But maybe the reason I didn't get embedded was actually the reason they claim; that I was just the innocent victim of too much paperwork. Okay. Maybe we should defeat the enemy that way -- smother them all in triplicate forms!
By the way, I never got to go to Sadr City with my new Parliamentarian friends -- for two reasons. First, when I called their contact number, the man who answered said, "I cannot talk now. I am on the street. It is dangerous for me to be heard speaking English on the street". And, second, the Parliament cafeteria blew up.
PS: When I get back to the states, I will have so much to think about. How can we successfully get America out of this "war"? I know! Let's give every Muslim Iraqi $25,000 of their own oil money and send them all off on the sacred pilgrimage to Mecca (called the Hajj) and let the Saudis sort it all out. They host the Hajj every year. They are good at organizing large groups of people. For them, getting 15 million Arabic-speaking Iraqis to play nice would be a snap.
PPS: It is always difficult to ride in an open-sided helicopter without developing "Helicopter Hair" -- but completely worth every tangle. But now I am covering my hair with a trucker cap that reads, "Caution: Stay 100 meters back or you will be shot." The GIs love this hat. First they look at my hat and then they look at me and then they break out in smiles.
Thursday, April 12, 2007
Yesterday I went down to the Iraqi Parliament and interviewed two female Parliament members regarding their views on the current situation in Iraq. The Parliament was meeting in what formerly used to be Baghdad’s most prestigious convention center. I sat in the Center’s restaurant for over an hour, interviewing the Parliamentarians and observing various delegates come and go.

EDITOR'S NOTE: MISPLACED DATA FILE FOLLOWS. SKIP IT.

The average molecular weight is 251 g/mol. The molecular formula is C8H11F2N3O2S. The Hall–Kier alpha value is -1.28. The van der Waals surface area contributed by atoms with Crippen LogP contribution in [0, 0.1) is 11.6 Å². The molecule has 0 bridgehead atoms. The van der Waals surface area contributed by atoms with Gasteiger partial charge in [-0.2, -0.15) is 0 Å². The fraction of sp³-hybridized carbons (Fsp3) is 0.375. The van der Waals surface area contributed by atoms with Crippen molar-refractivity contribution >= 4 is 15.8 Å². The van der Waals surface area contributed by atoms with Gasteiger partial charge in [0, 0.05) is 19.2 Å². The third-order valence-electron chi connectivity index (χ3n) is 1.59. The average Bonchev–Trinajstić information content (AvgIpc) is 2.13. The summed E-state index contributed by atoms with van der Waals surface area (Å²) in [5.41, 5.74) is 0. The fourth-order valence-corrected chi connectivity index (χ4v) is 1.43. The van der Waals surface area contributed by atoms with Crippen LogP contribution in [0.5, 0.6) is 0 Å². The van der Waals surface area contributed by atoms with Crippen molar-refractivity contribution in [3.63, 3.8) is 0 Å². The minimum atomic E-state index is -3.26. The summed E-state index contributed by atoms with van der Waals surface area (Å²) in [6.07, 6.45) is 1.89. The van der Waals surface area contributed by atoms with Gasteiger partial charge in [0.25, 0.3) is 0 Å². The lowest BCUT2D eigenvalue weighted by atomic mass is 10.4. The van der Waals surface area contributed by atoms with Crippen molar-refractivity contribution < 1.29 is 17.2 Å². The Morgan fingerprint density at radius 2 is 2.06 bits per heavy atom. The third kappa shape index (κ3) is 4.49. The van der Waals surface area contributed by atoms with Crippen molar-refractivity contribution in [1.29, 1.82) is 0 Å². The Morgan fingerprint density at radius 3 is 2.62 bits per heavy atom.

After I had written and filed my story this morning, I returned to the convention center in order to see if I could give a copy of it to my two female Parliamentarian interviewees. I entered the front of the building and climbed the stairs to the second floor but after a visual search of the many delegates gathered there to caucus between sessions, I was unable to find who I was looking for and so I left.
An hour later an apparent suicide bomber somehow managed to enter the restaurant and set off an incendiary device which, according to Reuters, injured over a dozen delegates, some of them seriously. Two delegates were allegedly killed.
My heart goes out to the injured delegates and their families – and to all of Iraq. Am I relieved that I missed being injured by flying shrapnel or burned? Of course. But more than that, I am deeply grieved by this tragic horror that happened to people who were well and whole just mintues before.
Wednesday, April 11, 2007
Bored out of my mind from hanging around the press room and having not even received an embed with the local Boy Scout jamboree, I decided to walk next door to the Convention Center and see what I could see regarding yesterday’s suicide bombing of the Center’s cafeteria – where one Parliamentarian was killed and approximately 25 Parliamentarians were injured.